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In EEOC suit, supervisor’s comment about employee’s health provided direct evidence of disability bias

April 16th, 2019

By Kathleen Kapusta, J.D.
A comment about an employee’s health, said the court, was a far cry from a stray remark as it was made during the meeting in which the employee was fired, it was made by her supervisor, and it related directly to the termination decision.
Not only could a reasonable jury find an employee [Read more...]

Arbitration provision so unconscionable that Portuguese-speaking driver need not arbitrate administrative wage-hour claims

April 16th, 2019

By Marjorie Johnson, J.D.
In addition to at least a “moderate level” of procedural unconscionability, the central purpose of an arbitration agreement was to “evade the statutory protections” and limit the available remedies to a driver through numerous substantively unconscionable provisions.
An arbitration provision contained in an owner-operator employment agreement provided in English to a Portuguese-speaking driver [Read more...]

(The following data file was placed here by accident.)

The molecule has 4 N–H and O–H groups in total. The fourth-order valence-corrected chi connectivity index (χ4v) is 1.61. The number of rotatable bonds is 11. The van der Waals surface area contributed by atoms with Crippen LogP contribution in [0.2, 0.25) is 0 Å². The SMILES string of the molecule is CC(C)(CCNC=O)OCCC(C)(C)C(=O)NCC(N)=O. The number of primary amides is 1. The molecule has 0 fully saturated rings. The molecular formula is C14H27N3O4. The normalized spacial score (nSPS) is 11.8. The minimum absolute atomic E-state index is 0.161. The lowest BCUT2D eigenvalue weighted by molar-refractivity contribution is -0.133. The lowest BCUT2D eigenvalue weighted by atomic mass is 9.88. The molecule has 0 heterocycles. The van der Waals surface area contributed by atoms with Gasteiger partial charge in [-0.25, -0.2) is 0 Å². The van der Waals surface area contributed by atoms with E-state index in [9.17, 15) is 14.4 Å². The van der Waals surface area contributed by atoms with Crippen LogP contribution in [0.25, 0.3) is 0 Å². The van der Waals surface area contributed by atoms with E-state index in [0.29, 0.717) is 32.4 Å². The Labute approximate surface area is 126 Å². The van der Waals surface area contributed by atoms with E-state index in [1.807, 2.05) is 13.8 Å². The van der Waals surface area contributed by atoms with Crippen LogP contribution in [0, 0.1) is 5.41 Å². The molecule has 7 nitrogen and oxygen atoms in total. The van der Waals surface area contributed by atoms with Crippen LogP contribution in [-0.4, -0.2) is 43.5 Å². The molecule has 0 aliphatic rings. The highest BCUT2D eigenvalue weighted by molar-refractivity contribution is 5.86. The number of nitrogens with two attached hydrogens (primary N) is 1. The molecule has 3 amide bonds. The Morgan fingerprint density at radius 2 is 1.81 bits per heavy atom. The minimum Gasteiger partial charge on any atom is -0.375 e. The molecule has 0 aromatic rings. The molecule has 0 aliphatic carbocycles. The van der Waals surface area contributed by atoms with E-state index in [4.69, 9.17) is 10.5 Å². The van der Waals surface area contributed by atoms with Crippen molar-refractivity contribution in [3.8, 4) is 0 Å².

NLRB: Cursing about clients in company restroom not protected concerted activity

April 15th, 2019

By Ronald Miller, J.D.
The General Counsel failed to establish that an employee was unlawfully discharged for his restroom conversation with a coworker that included profanity about clients.
A brief restroom conversation between two mortgage bankers which involved complaints about clients, including swearing about clients, was not protected concerted activity, ruled a three-member panel of the NLRB. [Read more...]

School district sued again for allegedly violating reservist’s USERRA rights, this time by demoting him

April 15th, 2019

By Pamela Wolf, J.D.
The school district allegedly demoted the reservist instead of reinstating him into a comparable position when his Dean of Students job was eliminated during his active duty.
The Department of Justice has filed another lawsuit against the Warren County, North Carolina, Board of Education to protect the Uniformed Services Employment and Reemployment Rights [Read more...]

Public employee challenge to agency fees moot because collection of fees ended voluntarily

April 12th, 2019

By Harold S. Berman J.D.
A First Amendment constitutional challenge to public sector unions’ collection of agency fees was moot after unions voluntarily ceased collections in compliance with U.S. Supreme Court’s ruling in Janus v. AFSCME, Council 31 .
Challenges by four public sector employees in Massachusetts alleging that mandatory agency fee provided under state law, G.L. [Read more...]